1- The Joint 9/11 Service - On the tenth anniversary of the 9/11 attacks (some now refer to this day as ”Patriots Day”), myself and a couple of Evangelical pastors in Medina held a Christian prayer service. We read scripture, confessed our sins as a community, heard comforting words from pastors, and prayed for our community. I gave a challenging speech urging us to not only “reach for the flag” on the 12th of September, but to also “reach for the cross.” I wove these two images together in my story and how 9/11 was one means by which I reached for the flag and enlisted in the US Air Force. But what changed my life was reaching for the cross. My friend Tony Myles actually requested for a copy of the speech and published it in the local paper, you can read it online here.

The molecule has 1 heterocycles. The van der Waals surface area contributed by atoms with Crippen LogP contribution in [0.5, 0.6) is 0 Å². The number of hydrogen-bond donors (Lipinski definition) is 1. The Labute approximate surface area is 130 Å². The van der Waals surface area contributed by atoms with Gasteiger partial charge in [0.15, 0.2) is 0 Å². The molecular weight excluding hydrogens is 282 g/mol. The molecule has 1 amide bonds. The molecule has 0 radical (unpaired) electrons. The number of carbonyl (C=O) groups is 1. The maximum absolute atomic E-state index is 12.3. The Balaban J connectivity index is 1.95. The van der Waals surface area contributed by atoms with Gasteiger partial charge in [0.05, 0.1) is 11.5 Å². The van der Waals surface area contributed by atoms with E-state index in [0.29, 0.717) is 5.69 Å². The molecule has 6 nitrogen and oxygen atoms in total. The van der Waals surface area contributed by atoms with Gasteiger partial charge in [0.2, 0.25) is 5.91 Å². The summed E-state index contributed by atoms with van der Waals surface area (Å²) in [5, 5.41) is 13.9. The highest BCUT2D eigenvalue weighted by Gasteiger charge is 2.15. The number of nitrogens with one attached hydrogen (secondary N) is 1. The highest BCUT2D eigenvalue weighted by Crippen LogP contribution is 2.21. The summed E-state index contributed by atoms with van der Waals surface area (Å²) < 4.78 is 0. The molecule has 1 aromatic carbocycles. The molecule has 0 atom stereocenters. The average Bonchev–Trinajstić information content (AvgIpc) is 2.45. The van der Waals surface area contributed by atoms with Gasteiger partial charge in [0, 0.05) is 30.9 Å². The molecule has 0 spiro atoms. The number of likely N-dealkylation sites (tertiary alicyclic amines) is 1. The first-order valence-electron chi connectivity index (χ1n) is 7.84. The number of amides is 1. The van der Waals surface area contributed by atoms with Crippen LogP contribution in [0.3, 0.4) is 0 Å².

2- Anna Rose’s Baptism into the Body of Christ - One week after 9/11, this past Sunday, Anna Rose was baptized at Holy Trinity Anglican Church in Hudson, Oh.
Over the past six weeks we have been having “vision alignment sessions.” During these times we share a meal, pray, hear how God is active in our lives, hear Scripture, and discuss a topic relating to church planting: community, church, culture & values, and most recently mission. Before we began our conversations last Sunday, we watched a video on mission and heard a wonderful testimony of how one member from our church plant was connecting with her co-workers. Below are some thoughts on mission harvested from our session.
What does this have to do with Plant Medina? Our mission is to participate in the mission of God: of announcing the redemption that is only made possible in Jesus Christ. At Plant Medina this mission looks like an intentional desire to grow (mature) in our relationships:
- with God: Father, Son, and Holy Spirit (upward)
- with Family: biological and spiritual (inward)
- with Neighbor: actively and intentionally loving those in our broader community (outward)